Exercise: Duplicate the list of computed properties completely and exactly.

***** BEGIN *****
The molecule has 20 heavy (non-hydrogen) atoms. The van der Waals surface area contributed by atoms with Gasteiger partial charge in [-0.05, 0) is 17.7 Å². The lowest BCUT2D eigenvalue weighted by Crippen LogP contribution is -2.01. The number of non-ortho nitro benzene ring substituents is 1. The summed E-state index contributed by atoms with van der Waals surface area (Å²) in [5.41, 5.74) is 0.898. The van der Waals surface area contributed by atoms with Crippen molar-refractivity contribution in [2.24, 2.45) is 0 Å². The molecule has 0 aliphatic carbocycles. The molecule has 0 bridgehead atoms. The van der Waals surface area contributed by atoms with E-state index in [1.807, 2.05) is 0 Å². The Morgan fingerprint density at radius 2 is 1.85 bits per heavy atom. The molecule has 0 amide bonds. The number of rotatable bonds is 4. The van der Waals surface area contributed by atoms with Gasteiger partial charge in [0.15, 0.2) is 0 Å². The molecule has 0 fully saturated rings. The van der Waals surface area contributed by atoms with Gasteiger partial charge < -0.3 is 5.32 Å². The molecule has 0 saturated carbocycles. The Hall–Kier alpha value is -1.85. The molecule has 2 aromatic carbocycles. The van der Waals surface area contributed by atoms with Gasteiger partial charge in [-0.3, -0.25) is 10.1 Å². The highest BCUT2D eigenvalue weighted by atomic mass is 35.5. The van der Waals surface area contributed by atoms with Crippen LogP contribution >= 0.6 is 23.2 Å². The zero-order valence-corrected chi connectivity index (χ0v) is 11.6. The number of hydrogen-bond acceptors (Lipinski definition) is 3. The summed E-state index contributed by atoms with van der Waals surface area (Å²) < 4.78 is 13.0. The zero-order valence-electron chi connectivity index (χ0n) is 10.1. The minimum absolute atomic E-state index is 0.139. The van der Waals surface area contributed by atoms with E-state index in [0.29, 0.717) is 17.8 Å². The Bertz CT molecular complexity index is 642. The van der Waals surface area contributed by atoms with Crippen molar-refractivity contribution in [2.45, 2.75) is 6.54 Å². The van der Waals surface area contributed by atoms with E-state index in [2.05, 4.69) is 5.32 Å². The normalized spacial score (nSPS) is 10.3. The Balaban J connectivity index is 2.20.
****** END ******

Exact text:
The molecule has 20 heavy (non-hydrogen) atoms. The van der Waals surface area contributed by atoms with Gasteiger partial charge in [-0.05, 0) is 17.7 Å². The lowest BCUT2D eigenvalue weighted by Crippen LogP contribution is -2.01. The number of non-ortho nitro benzene ring substituents is 1. The summed E-state index contributed by atoms with van der Waals surface area (Å²) in [5.41, 5.74) is 0.898. The van der Waals surface area contributed by atoms with Crippen molar-refractivity contribution in [2.24, 2.45) is 0 Å². The molecule has 0 aliphatic carbocycles. The molecule has 0 bridgehead atoms. The van der Waals surface area contributed by atoms with E-state index in [1.807, 2.05) is 0 Å². The Morgan fingerprint density at radius 2 is 1.85 bits per heavy atom. The molecule has 0 amide bonds. The number of rotatable bonds is 4. The van der Waals surface area contributed by atoms with Gasteiger partial charge in [0.15, 0.2) is 0 Å². The molecule has 0 fully saturated rings. The van der Waals surface area contributed by atoms with Gasteiger partial charge < -0.3 is 5.32 Å². The molecule has 0 saturated carbocycles. The Hall–Kier alpha value is -1.85. The molecule has 2 aromatic carbocycles. The van der Waals surface area contributed by atoms with Gasteiger partial charge in [-0.3, -0.25) is 10.1 Å². The highest BCUT2D eigenvalue weighted by atomic mass is 35.5. The van der Waals surface area contributed by atoms with Crippen LogP contribution >= 0.6 is 23.2 Å². The zero-order valence-corrected chi connectivity index (χ0v) is 11.6. The number of hydrogen-bond acceptors (Lipinski definition) is 3. The summed E-state index contributed by atoms with van der Waals surface area (Å²) < 4.78 is 13.0. The zero-order valence-electron chi connectivity index (χ0n) is 10.1. The minimum absolute atomic E-state index is 0.139. The van der Waals surface area contributed by atoms with E-state index in [0.29, 0.717) is 17.8 Å². The Bertz CT molecular complexity index is 642. The van der Waals surface area contributed by atoms with Crippen molar-refractivity contribution in [2.45, 2.75) is 6.54 Å². The van der Waals surface area contributed by atoms with E-state index in [2.05, 4.69) is 5.32 Å². The normalized spacial score (nSPS) is 10.3. The Balaban J connectivity index is 2.20.